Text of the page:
- Source: PDF 32000-1:2008

Basically, the stream uses a PNG byte difference compression algorithm to encode the data.

In this case, Predictor 12 mean PNG UP method, BitsPerComponent 8 means the largest value is 2^8 (256 or 0x100) and Columns 1 means we split the data into rows of column width 2 i.e.


The 0x01 and 0x02 bytes can be stripped off and the decoding routine is:

Up(xi) = Raw(xi) + Up(xi-1)


0x3c == <
0x3c + 0x38 = 74 == t
0x74 + 0xf1 = 0x165 (modulo 0x100) = 0x65 == e
0x65 + 0x08 = 0x6d == m
0x6d + 0x03 = 0x70 == p
0x70 + 0xfc = 0x16c (modulo 0x100) = 0x6c == l
0x6c + 0xf5 = 0x161 (modulo 0x100) = 0x61 == a
0x61 + 0x13 = 0x74 == t
0x74 + 0xf1 = 0x165 (modulo 0x100) = 0x65 == e
0x65 + 0xbb = 0x120 (modulo 0x100) = 0x20 == <space>


Maybe you'll find it simpler if I spell it out:


While decoding this properly is advisable, an invariant property of the algorithm is that that the last n-1 of a string length n will have the same byte difference no matter what is before the start of the string.

The 'unction' from 'function' will always have the byte difference:


For more details see Dealing with Predictors when decoding PDFs and Using PNG Predictors to Enhance GZIP/PKZIP/FLATE Compression.

This morning SophosLabs published detection for Mal/PDFJS-RE to generically detect these malicious files.

, , , , ,

You might like

4 Responses to Who ordered spam? New trick in PDF malware uncovered

  1. John · 1628 days ago


    To view the deflated stream you mentioned (pasted below for reference), do you have to deflate the stream and view it in a "raw form" or is it visible with a search? (just want to be sure)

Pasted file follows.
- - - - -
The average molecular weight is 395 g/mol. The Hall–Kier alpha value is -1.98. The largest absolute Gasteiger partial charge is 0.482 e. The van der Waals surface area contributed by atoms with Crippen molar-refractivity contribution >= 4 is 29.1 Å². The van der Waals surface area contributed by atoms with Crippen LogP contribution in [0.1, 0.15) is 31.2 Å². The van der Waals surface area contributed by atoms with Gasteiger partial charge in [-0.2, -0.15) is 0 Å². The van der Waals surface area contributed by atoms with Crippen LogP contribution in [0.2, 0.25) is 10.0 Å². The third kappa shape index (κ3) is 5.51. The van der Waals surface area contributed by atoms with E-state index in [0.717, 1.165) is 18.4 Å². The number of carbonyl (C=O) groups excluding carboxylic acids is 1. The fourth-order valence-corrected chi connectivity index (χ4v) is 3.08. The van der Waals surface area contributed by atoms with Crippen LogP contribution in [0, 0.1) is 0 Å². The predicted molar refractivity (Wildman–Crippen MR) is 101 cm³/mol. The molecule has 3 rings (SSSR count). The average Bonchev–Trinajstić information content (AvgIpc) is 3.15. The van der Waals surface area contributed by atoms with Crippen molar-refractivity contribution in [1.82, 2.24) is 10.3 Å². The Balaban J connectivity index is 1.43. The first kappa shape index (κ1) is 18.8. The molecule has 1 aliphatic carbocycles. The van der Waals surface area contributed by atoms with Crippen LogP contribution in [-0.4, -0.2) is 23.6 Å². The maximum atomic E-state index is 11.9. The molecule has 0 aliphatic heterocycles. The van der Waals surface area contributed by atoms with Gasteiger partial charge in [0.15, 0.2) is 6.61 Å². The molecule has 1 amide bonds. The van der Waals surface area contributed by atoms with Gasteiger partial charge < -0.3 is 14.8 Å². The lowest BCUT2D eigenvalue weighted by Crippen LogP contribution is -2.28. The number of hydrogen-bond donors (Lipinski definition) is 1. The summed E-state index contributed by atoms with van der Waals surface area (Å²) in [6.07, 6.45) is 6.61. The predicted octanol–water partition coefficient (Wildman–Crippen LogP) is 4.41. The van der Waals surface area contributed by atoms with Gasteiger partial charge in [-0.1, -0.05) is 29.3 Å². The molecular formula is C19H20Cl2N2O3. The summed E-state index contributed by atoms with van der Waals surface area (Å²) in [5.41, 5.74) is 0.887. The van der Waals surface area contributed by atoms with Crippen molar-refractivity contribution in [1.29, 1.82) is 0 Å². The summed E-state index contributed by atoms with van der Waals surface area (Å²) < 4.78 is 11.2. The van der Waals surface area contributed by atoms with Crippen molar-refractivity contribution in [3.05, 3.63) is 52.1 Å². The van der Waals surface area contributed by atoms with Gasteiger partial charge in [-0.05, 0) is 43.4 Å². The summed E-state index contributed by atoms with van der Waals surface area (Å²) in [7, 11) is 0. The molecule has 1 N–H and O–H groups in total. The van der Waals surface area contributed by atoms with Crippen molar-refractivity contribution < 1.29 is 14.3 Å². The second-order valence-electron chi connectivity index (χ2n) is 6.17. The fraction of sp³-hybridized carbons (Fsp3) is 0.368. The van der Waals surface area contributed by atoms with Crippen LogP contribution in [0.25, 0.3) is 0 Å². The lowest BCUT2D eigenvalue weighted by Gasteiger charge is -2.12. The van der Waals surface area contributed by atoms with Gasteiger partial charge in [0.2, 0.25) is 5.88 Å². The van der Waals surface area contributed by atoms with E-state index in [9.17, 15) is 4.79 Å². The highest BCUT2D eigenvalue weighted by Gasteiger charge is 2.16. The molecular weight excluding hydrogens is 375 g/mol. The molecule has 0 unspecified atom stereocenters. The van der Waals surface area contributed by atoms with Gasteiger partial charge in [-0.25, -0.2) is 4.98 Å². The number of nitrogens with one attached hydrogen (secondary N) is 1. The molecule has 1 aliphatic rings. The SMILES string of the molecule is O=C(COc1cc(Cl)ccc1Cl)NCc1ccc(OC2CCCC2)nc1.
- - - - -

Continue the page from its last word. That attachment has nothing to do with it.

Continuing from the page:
pdf-parser.py -s=013c023802f10208020302fc02f50213 bad.pdf


    pdf-parser.py -s=013c023802f10208020302fc02f50213 --raw bad.pdf


  2. John · 1628 days ago


    To view the stream you mentioned, which would apply?

    1. pdf-parser.py -search=013c023802f10208020302fc02f50213 bad.pdf

    2. pdf-parser.py -search=013c023802f10208020302fc02f50213 --raw bad.pdf

    Thanks for the clarification!

  3. alex w · 1458 days ago

    I wonder if recent Canadian C-28 does anything to address this.

  4. This post couldnt be more precise.

Leave a Reply

Fill in your details below or click an icon to log in:

WordPress.com Logo

You are commenting using your WordPress.com account. Log Out / Change )

Twitter picture

You are commenting using your Twitter account. Log Out / Change )

Facebook photo

You are commenting using your Facebook account. Log Out / Change )

Google+ photo

You are commenting using your Google+ account. Log Out / Change )

Connecting to %s

About the author

Paul O Baccas (aka pob) joined Sophos in 1997 after studying Engineering Science at Oxford University. After nearly 16 years, he has left Sophos to pastures new and will be writing as an independent malware researcher. Paul has: published several papers, presented at several Virus Bulletins and was a technical editor for "AVIEN Malware Defense Guide". He has contributed to Virus Bulletin and is a frequent contributor to the NakedSecurity blog.